So I'm not giving up on my goals. I'll keep asking and sending blog posts and videos and ask you to share and some day a cure will be found to this awful disease.

Rest in Peace, Dear Friend
I'll do my best to live the way you did -- seizing the day

Monday, May 19, 2014

Urban Adventure Quest provides perfect entertainment for the playful traveler



Anyone who knows me, knows these things about me:

- I love to play games
- I love to travel
- I love a good deal
- I love technology

What's more, I passed these traits on to my son, Scotty. He's my favorite travel buddy because he's always up for whatever game I come up with. However, these days it's a little tougher for me to come up with games that will keep him entertained. Scotty, a 19-year-old engineering student, recently competed in the College Puzzle Challenge at Purdue and his suggestion of entertainment during our upcoming cruise was that we could work on puzzles from past years.  After trying one such puzzle, I quickly nixed that idea.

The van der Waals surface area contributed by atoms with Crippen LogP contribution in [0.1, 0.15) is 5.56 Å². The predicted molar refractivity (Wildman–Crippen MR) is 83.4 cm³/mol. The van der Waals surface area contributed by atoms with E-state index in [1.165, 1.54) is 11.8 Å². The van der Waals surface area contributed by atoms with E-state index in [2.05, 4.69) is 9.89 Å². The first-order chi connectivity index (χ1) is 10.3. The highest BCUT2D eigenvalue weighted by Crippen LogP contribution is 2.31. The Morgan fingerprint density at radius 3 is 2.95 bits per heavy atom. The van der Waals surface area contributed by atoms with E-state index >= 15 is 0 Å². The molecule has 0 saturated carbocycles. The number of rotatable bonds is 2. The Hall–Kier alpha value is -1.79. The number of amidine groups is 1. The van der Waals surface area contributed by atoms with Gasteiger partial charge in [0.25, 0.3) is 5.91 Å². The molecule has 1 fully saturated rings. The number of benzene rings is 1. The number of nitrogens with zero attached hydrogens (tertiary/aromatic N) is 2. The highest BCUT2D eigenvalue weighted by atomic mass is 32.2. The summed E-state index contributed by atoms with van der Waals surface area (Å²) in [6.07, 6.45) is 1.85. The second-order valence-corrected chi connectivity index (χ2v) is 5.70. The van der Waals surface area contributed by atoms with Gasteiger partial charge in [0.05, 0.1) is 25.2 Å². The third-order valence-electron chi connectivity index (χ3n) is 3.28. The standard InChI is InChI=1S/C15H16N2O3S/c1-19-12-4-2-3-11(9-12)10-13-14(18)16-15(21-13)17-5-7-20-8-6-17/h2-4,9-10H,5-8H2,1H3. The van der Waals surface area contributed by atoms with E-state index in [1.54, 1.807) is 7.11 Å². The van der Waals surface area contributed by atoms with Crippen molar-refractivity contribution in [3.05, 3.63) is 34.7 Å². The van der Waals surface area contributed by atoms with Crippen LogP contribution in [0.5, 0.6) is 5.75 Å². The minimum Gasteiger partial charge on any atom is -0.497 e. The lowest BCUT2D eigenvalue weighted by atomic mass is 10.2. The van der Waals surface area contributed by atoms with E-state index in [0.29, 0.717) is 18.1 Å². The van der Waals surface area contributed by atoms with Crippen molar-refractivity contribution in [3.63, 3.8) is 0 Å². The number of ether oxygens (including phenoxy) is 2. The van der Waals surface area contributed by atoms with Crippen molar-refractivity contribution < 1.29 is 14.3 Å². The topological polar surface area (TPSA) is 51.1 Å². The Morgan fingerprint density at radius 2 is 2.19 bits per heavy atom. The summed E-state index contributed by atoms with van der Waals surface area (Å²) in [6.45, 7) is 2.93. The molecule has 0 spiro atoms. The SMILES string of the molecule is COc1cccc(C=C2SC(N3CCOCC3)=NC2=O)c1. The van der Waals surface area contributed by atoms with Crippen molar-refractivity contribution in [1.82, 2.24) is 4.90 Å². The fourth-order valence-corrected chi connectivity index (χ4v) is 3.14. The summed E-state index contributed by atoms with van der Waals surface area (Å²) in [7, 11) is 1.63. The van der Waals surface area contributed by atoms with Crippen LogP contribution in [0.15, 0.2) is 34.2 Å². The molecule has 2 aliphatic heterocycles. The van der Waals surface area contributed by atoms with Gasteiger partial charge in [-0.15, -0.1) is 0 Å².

However, I did want to figure out something that we would both enjoy when we stopped in Catalina Island and I wasn't crazy about any of the overpriced excursions the ship offered.  (These definitely did not fall into the "good deal" category.)

When I googled "Things to do in Catalina," little did I expect I'd stumble upon the perfect activity for us: An Urban Adventure Quest Walking Tour of Catalina Island! The self-guided tour, part scavenger hunt, part game, was very reasonably priced and provided just the activity that was ideal for the two of us. The quest would guide us through the island with challenges and puzzles that were Goldilocks-perfect.. not too easy and not too hard. (OK, compared to Scotty's college-puzzles, they were super-easy, but not so easy that we got a perfect score. They could be a little tricky but were just right for our small mother-son team.  After all, who wants to think TOO hard while on vacation?)

The walking tour provided history and information about classic sites of the island as well as some hidden gems off the beaten path. Camera in hand, I snapped plenty of photos of the picturesque island and will savor the memories of the fun afternoon.

I highly recommend this fun way to see a new place. Urban Adventure Quest offers adventures for many major cities across the nation.  Their Facebook page is: www.Facebook.com/urbanadventurequest

Monday, March 03, 2014

Thank You to Those Who Donate

I have done quite a bit of fund-raising in the past 15 years.  I've done a lot of running events  for Leukemia & Lymphoma and Cancer. I always felt awkward about asking my friends and family for money, but I knew that the causes were good, so I sent the emails and letters.  And, over the years, I've tried to help others who were fund-raising with donations and by helping to spread the word of their causes.